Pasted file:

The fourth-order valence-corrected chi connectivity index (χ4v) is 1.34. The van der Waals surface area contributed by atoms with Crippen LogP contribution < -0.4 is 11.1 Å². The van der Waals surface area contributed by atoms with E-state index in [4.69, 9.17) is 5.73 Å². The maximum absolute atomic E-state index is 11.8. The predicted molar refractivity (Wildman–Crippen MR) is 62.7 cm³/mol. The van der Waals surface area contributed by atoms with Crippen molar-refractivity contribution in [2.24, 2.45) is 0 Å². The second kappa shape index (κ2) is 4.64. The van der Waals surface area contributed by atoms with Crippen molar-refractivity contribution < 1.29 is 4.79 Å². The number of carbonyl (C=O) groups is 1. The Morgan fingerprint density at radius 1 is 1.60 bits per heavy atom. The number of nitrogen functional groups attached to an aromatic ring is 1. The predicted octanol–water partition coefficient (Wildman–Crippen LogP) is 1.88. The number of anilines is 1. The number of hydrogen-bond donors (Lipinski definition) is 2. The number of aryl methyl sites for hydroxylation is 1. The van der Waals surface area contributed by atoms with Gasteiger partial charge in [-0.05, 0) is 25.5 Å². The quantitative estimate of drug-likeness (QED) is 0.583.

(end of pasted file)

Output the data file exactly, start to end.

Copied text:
The fourth-order valence-corrected chi connectivity index (χ4v) is 1.34. The van der Waals surface area contributed by atoms with Crippen LogP contribution < -0.4 is 11.1 Å². The van der Waals surface area contributed by atoms with E-state index in [4.69, 9.17) is 5.73 Å². The maximum absolute atomic E-state index is 11.8. The predicted molar refractivity (Wildman–Crippen MR) is 62.7 cm³/mol. The van der Waals surface area contributed by atoms with Crippen molar-refractivity contribution in [2.24, 2.45) is 0 Å². The second kappa shape index (κ2) is 4.64. The van der Waals surface area contributed by atoms with Crippen molar-refractivity contribution < 1.29 is 4.79 Å². The number of carbonyl (C=O) groups is 1. The Morgan fingerprint density at radius 1 is 1.60 bits per heavy atom. The number of nitrogen functional groups attached to an aromatic ring is 1. The predicted octanol–water partition coefficient (Wildman–Crippen LogP) is 1.88. The number of anilines is 1. The number of hydrogen-bond donors (Lipinski definition) is 2. The number of aryl methyl sites for hydroxylation is 1. The van der Waals surface area contributed by atoms with Gasteiger partial charge in [-0.05, 0) is 25.5 Å². The quantitative estimate of drug-likeness (QED) is 0.583.